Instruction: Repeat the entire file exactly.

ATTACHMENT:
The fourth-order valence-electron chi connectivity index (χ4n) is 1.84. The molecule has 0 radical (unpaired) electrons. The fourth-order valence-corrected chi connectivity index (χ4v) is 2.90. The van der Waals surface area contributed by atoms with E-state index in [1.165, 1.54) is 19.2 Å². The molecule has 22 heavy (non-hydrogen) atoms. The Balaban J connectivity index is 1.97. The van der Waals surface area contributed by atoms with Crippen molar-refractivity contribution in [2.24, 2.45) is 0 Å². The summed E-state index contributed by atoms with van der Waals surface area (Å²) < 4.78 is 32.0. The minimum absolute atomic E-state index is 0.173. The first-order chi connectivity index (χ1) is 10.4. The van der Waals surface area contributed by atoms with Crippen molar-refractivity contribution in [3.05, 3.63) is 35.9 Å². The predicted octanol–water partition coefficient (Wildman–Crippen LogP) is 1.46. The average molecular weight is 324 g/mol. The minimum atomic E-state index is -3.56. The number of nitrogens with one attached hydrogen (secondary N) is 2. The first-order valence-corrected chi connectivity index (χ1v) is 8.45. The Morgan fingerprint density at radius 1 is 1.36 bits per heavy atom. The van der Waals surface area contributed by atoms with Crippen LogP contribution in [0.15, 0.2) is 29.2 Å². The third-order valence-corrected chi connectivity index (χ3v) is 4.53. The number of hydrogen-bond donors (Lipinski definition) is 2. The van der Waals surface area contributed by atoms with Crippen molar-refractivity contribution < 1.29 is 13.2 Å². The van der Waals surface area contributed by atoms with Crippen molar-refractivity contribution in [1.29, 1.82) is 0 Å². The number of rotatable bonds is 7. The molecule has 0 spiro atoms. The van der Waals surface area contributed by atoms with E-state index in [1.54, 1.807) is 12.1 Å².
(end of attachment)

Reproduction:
The fourth-order valence-electron chi connectivity index (χ4n) is 1.84. The molecule has 0 radical (unpaired) electrons. The fourth-order valence-corrected chi connectivity index (χ4v) is 2.90. The van der Waals surface area contributed by atoms with E-state index in [1.165, 1.54) is 19.2 Å². The molecule has 22 heavy (non-hydrogen) atoms. The Balaban J connectivity index is 1.97. The van der Waals surface area contributed by atoms with Crippen molar-refractivity contribution in [2.24, 2.45) is 0 Å². The summed E-state index contributed by atoms with van der Waals surface area (Å²) < 4.78 is 32.0. The minimum absolute atomic E-state index is 0.173. The first-order chi connectivity index (χ1) is 10.4. The van der Waals surface area contributed by atoms with Crippen molar-refractivity contribution in [3.05, 3.63) is 35.9 Å². The predicted octanol–water partition coefficient (Wildman–Crippen LogP) is 1.46. The average molecular weight is 324 g/mol. The minimum atomic E-state index is -3.56. The number of nitrogens with one attached hydrogen (secondary N) is 2. The first-order valence-corrected chi connectivity index (χ1v) is 8.45. The Morgan fingerprint density at radius 1 is 1.36 bits per heavy atom. The van der Waals surface area contributed by atoms with Crippen LogP contribution in [0.15, 0.2) is 29.2 Å². The third-order valence-corrected chi connectivity index (χ3v) is 4.53. The number of hydrogen-bond donors (Lipinski definition) is 2. The van der Waals surface area contributed by atoms with Crippen molar-refractivity contribution < 1.29 is 13.2 Å². The van der Waals surface area contributed by atoms with Crippen molar-refractivity contribution in [1.29, 1.82) is 0 Å². The number of rotatable bonds is 7. The molecule has 0 spiro atoms. The van der Waals surface area contributed by atoms with E-state index in [1.54, 1.807) is 12.1 Å².